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toroddfuglesteg View Drop Down
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    Posted: July 16 2011 at 11:44

IANVA, who formed in 2003 under the ancient name for their home city of Genoa, represents the gathering of a group of musicians from assorted backgrounds. Their music draws on folk, black metal, chanson, militaristic and dark progressive influences although the group itself shuns these kinds of labels. Founding members Mercy and Argento, who shared a common interest in figures and events from Italian history, initiated the project.

I got in touch with them and Renato (Mercy) answered my questions.


Your biography has been covered in your ProgArchives profile so let's bypass the biography details. But which bands were you influenced by and why did you choose that name ?

IANVA (pronounced “ianua”/"yanooah") is one of the ancient names of Genoa, our city.
During the Roman age it was devoted to Janus, the two-faced God - one face looks eastward and the other westward. They look simultaneously into the Future and the Past, just as our concept of Art and Music; but Janus/IANVS is also the God who presided over the "Ianua", the Latin word for "Door" - meant in this context as a spiritual or existential passageway. So He is the god of beginnings and transitions, thence also of gates, doors, doorways, endings and Time. Many centuries later, during the 1st World War, IANVA was also the name of a well known detachment of Arditi soldiers (the so called "Divisione Ianua"), all coming from Genoa.
If we consider each member's influences, their sum would be impressive, but they couldn't go hand in glove with IANVA's sound. At first, undoubtedly, the strongest inspiration were the dramatic-martial sounds from Laibach, In the Nursery, Puissance, Sophia and similar bands. But in the end, our love for Italian soundtracks of '60 -'70s definitely got the upper hand: music by Trovaioli, Micalizzi, Ciprani, or by De Angelis' brothers.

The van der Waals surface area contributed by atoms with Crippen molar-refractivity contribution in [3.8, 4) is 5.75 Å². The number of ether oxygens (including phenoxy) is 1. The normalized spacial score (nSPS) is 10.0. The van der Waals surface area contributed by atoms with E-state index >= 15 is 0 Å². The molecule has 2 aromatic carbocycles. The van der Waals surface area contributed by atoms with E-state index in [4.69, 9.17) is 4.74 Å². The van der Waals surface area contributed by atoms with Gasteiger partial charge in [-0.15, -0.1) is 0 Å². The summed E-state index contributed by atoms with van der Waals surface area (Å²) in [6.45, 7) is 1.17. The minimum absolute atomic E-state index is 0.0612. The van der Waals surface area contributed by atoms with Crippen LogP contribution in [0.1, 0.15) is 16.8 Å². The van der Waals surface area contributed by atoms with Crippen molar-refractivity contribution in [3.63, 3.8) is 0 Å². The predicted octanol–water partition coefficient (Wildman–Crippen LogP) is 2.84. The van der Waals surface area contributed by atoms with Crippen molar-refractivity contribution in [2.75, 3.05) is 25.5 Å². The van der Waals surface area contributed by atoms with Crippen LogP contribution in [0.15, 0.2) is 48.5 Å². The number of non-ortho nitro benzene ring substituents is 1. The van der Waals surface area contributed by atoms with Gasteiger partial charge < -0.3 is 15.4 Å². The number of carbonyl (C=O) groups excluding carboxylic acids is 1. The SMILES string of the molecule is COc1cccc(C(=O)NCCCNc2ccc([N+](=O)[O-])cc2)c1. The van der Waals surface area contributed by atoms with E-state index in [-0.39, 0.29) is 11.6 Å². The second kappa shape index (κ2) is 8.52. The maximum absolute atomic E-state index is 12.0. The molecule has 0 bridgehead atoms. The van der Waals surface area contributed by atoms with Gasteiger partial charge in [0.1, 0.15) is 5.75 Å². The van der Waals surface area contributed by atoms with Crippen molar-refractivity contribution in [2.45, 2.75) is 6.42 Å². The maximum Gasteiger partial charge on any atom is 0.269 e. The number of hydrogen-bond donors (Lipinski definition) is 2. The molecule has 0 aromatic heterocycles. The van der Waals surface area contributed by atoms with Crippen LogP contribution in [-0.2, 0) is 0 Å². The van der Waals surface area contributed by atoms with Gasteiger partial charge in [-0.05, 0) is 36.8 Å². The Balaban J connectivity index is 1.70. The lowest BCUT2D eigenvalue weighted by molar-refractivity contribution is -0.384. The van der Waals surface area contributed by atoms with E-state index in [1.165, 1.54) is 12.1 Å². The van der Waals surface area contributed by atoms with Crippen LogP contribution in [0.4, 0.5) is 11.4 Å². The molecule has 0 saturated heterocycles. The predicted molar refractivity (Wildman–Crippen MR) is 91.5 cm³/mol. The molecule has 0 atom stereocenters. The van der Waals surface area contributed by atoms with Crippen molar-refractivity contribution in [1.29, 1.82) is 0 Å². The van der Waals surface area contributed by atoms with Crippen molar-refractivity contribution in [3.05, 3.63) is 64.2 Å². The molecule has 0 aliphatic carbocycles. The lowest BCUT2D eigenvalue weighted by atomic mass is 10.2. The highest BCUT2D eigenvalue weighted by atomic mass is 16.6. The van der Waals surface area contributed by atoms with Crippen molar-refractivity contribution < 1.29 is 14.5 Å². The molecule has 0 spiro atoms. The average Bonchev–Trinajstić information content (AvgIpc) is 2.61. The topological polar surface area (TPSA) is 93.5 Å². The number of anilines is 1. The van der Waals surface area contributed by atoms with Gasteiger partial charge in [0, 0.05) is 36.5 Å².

Then, there is Morricone, even if we're not the first nor the only ones inspired by him, since the most successful works by Death in June, Sol Invictus and similar musicians always had a morriconesque halo, but I dare say that Italians have the edge over some kind of sounds.
Anyway, as they say, everyone has its competences, but this doesn't mean that IANVA aren't influenced by some typical teutonic and British styles: '70s acid folk like Comus, Spyrogyra, Mellow Candle, and Malicorne, listened to the point of exhaustion and duly defined with a Mediterranean mark, took root in our sound. For sure there's a krautrock halo, the decadent rock by Roxy Music, or by Bowie's "Lady Grinning Soul", or Reed's "Berlin"; plus, some post-black metal à la Ulver, easy listening Italian songs from the '70s, '20s cabaret, French chanson, semi-mainstream Italian wave, Italian songwriters, etc... Then, I personally can't live without Scott Walker, Marc Almond, Peter Hammill, Arthur Lee & Love, Duncan Browne & Metro and many others....

Over to your two albums and two eps. Your debut release was the La Ballata Dell'Ardito ep from 2005. Please tell us more about this ep.

"La Ballata Dell'Ardito", our first release (March 2005), has been an opener for the next album. An EP including "La Ballata Dell'Ardito" (IANVA's most loved song, maybe, sort of an anthem/manifesto of our music), and two out-takes "Un Sogno D'Elettra" and a passionate cover version of Jacques Brel's "Amsterdam" sung by Stefania. All these out-takes has been included as bonus tracks in the second re-release of "Disobbedisco!".